Shaping up to be the most revolutionary technology since the internet, the full implications of generative AI are still untold. This latest innovation in AI will drive an explosive growth and value creation in the technology sector over the next couple of years and vast potential implications for the financial services sector.

Generative AI

The launch of ChatGPT, an example of a Large Language Model (LLM), has sparked an explosion of interest in AI technologies. The development of LLMs allows the access of natural languages, unlocking vast amounts of information, for example, scientific, historical accounts, literature.

Generative AI is not just about linking data and databases but trying to behave like humans to create responses that make sense with, for example, conversation and human-like dialogue; instantaneous responses; and being able to act in a nuanced way with cultural references and adapt to the tone of the conversation.

ChatGPT can be trained to operate within a particular industry knowledge foundation. For example, in retail, AI language models have a number of benefits including accessing a lot of information, interacting in a natural way, assisting with complex data tasks, and solving a number of problems and issues.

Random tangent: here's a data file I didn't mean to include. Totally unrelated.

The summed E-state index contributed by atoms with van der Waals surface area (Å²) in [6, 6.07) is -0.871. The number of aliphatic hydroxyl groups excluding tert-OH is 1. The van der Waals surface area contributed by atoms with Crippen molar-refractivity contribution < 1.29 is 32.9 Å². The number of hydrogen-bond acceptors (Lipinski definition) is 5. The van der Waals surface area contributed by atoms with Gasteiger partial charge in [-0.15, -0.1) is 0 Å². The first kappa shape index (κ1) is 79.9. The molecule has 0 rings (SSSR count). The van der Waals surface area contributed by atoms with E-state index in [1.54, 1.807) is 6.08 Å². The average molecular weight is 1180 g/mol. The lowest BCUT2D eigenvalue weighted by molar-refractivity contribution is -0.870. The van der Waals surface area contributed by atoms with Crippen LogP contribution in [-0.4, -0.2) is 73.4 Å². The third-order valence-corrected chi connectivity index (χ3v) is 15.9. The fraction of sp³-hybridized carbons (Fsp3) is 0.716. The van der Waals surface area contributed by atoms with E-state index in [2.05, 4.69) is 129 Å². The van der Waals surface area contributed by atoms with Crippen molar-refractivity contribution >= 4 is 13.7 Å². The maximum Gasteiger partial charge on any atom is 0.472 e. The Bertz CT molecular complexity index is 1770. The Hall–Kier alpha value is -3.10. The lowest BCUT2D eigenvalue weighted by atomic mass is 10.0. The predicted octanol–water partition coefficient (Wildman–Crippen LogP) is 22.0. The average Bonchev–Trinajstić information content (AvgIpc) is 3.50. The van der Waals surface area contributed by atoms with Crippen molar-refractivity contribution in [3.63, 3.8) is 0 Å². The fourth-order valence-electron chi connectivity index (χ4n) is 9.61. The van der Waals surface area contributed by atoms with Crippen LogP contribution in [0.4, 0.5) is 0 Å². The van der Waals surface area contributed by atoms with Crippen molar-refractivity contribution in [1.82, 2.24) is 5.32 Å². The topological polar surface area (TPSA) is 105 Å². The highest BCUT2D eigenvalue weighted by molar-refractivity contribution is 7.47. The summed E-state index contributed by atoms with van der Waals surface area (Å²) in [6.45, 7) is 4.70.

New findings from Deloitte’s 2023 Digital Consumer Trends research found that a third of those who have used Generative AI in the UK have done so for work, equating to approximately four million people.

Paul Lee, partner and head of technology, media and telecommunications research at Deloitte commented: “Generative AI has captured the imagination of UK citizens and fuelled discussion among businesses and policymakers. Within just a few months of the launch of the most popular Generative AI tools, one in four people in the UK have already tried out the technology. It is incredibly rare for any emerging technology to achieve these levels of adoption and frequency of usage so rapidly.